Review – A Line in the River: Khartoum, City of Memory by Jamal Mahjoub
Home does strange things to us. There’s an entire sub-genre of autobiographical writing to attest to that. But for Jamal Mahjoub, a novelist whose life has been nothing if not international, home is less than fixed, and therefore difficult to pin down, let alone document. Continue reading →
Review – The Raqqa Diaries: Escape from ‘Islamic State’ by Samer
The Syrian war has produced a great deal of writing, but little of real permanence. Most of its derivative works are journalistic accounts and dry geopolitical analyses. It has yet to produce a new novelist, poet, or memoirist of note, rather than simply providing new material for old hands. Some day, a great book about the Syrian civil war will be written – something that draws deeply from the conflict and sets the tone for a changed nation, region, and world. Such an era-defining conflict will have that effect. Continue reading →
Jonathan Spence’s book The Death of Woman Wang is an entrancing assessment of provincial China. It weaves together the stories of individuals, some of high rank, some freshly rescued from obscurity, with those of myth and legend, creating an absorbing, enriching portrait of a nation and of an era. In The Memory Palace of Matteo Ricci, Spence takes a slightly different tack. Again his subject is China, but this time, rather than attempting only to look at the country from within, he incorporates the perspective of those who came from without. The eponymous subject of this work was a Jesuit priest from Italy, a keen proselytiser, and one of the pioneering Western missionaries sent to China to spread Christianity among its vast population. Continue reading →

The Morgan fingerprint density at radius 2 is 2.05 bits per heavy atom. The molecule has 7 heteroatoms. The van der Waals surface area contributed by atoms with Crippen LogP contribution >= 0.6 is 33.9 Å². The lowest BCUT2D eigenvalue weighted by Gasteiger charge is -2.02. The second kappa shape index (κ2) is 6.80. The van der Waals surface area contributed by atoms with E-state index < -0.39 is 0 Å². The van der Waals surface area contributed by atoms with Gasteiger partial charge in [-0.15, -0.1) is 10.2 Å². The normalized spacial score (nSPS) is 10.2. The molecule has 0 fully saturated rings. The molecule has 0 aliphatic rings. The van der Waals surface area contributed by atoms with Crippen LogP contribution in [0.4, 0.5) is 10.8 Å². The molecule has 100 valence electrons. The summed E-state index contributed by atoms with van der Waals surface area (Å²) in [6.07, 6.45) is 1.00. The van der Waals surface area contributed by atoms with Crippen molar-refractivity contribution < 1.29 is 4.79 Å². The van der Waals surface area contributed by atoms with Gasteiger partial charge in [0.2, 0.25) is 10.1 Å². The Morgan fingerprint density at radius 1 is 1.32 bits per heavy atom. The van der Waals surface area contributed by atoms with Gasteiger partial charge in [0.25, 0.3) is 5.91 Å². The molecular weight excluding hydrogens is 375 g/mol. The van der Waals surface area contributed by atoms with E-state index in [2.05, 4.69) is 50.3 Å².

The Syrian uprising is on the verge of its fifth anniversary. To a great extent it has become the essential conflict of our times. Despite this – or perhaps because of it – the prospect of peace, regardless of some apparently encouraging signs from the United Nations, remains a chimera. Much – and understandably so – has been written about what Syria has become, and what led it there: the murders, the torture, the senseless slaughter, the almost inconceivable devastation.
There is no shame in this; it is necessary and I have done more than my fair share. But sometimes this analysis is insufficient. Sometimes it is better to write from an unconventional perspective; sometimes what is missing from the equation is a greater sense of historical understanding. Continue reading →
Arguably one of the greatest achievements of 20th century historical scholarship, Montaillou by Emmanuel Le Roy Ladurie is a tremendously comprehensive study of peasant society in the comté de Foix in the Middle Ages. Both the region and the book are unique – the former because it stood almost alone in the 14th century as a home and haven for the Albigensian heresy, and the latter because it benefits from an effectively singular source: the Fournier Register, which comprises records kept by a particularly enterprising bishop – Jacques Fournier – that detail the progress of his prosecution of the Inquisition in Languedoc. Continue reading →